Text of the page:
This blog is where you can read about the places we work to protect and the people on the front line. The scope of this blog covers planning, the policies and legal framework that exists to protect the best places for wildlife and of, of course, the individual cases that are the daily work of staff across the UK. We help BirdLife International partners overseas – and you will be able to read contributions from Europe and further afield.
Of course – probably of the best way to save a site is to a acquire it as a nature reserve – this blog will sometimes feature our reserves and the role they play in future of our wildlife, but the full story of the RSPBs network of nature reserves is told elsewhere: http://www.rspb.org.uk/reserves
This blog features the contributions of many individuals – I will have the pleasure of holding the ring and acting as the narrator to this compelling story. So a little about me; I’m Andre Farrar and my first active involvement with the RSPB was in the late 1970s as a volunteer with our Leeds Local Group http://www.rspb.org.uk/groups/leeds.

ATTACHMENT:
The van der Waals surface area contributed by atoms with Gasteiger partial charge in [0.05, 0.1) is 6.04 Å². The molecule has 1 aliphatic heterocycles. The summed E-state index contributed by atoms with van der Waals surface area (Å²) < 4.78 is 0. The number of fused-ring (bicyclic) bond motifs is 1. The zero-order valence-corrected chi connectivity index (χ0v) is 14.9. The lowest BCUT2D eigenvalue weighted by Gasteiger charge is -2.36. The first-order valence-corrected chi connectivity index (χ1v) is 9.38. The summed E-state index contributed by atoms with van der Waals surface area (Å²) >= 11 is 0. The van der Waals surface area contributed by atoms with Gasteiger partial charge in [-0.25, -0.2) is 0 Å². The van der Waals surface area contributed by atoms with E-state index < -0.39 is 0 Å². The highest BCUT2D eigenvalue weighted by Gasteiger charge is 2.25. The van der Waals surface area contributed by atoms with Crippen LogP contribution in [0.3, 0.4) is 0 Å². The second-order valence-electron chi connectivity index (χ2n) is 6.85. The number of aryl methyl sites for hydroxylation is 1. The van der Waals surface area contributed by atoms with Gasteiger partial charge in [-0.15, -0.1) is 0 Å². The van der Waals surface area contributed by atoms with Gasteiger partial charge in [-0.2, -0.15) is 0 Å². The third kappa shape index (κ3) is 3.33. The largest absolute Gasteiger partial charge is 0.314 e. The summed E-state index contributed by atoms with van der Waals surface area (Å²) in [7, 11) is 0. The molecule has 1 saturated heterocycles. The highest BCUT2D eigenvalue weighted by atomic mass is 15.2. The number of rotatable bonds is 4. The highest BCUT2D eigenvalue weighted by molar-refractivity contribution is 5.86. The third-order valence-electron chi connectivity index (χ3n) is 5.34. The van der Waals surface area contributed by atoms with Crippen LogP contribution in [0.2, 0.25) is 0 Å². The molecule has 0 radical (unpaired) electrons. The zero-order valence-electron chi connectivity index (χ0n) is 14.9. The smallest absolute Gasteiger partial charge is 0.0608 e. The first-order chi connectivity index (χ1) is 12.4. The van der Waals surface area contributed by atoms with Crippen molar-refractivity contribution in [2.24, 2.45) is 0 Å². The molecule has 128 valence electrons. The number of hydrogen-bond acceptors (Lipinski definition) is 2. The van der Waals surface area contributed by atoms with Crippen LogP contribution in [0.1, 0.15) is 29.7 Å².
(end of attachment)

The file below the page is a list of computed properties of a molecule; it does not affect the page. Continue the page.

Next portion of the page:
I was one of many who wrote to their MPs as part of the campaign to get the best outcome for what became the Wildlife and Countryside Act (1981). It wasn’t perfect but it was a good start. Thirty years on, I’m still in the thick of it campaigning for our protected areas and special places for wildlife. Are we winning? Read on and find out, and see how you can help.
I have now read the new National Planning Policy Framework (NPPF) line-by-line, comparing it with last year’s draft.
I am impressed, and still happy, as Martin Harper reported in his blog yesterday.
Why am I so happy? Martin mentioned our top three red lines. The Government has listened to us on all three points, and the result is a much more balanced document that we believe will help to deliver the Government’s own objectives in the Natural Environment White Paper.
Here are some extracts that make me really pleased: all things that planners or the planning system have to do, which have been added in the published version:
And here are some good things which were in the draft thanks to our influence, and are still there in the published version:
I could go on, but I’d like to end with thanks to a terrific team. Lots of people were involved, but I’d particularly like to thank Brendan for his determined technical advocacy, Alice for leading our campaigning, Annabel’s policy input while dealing with the Localism Bill, Laura for her parliamentary advocacy, Julia for keeping us sane, Penny our legal advisor and Nathalie Lieven QC for her advice on SSSIs.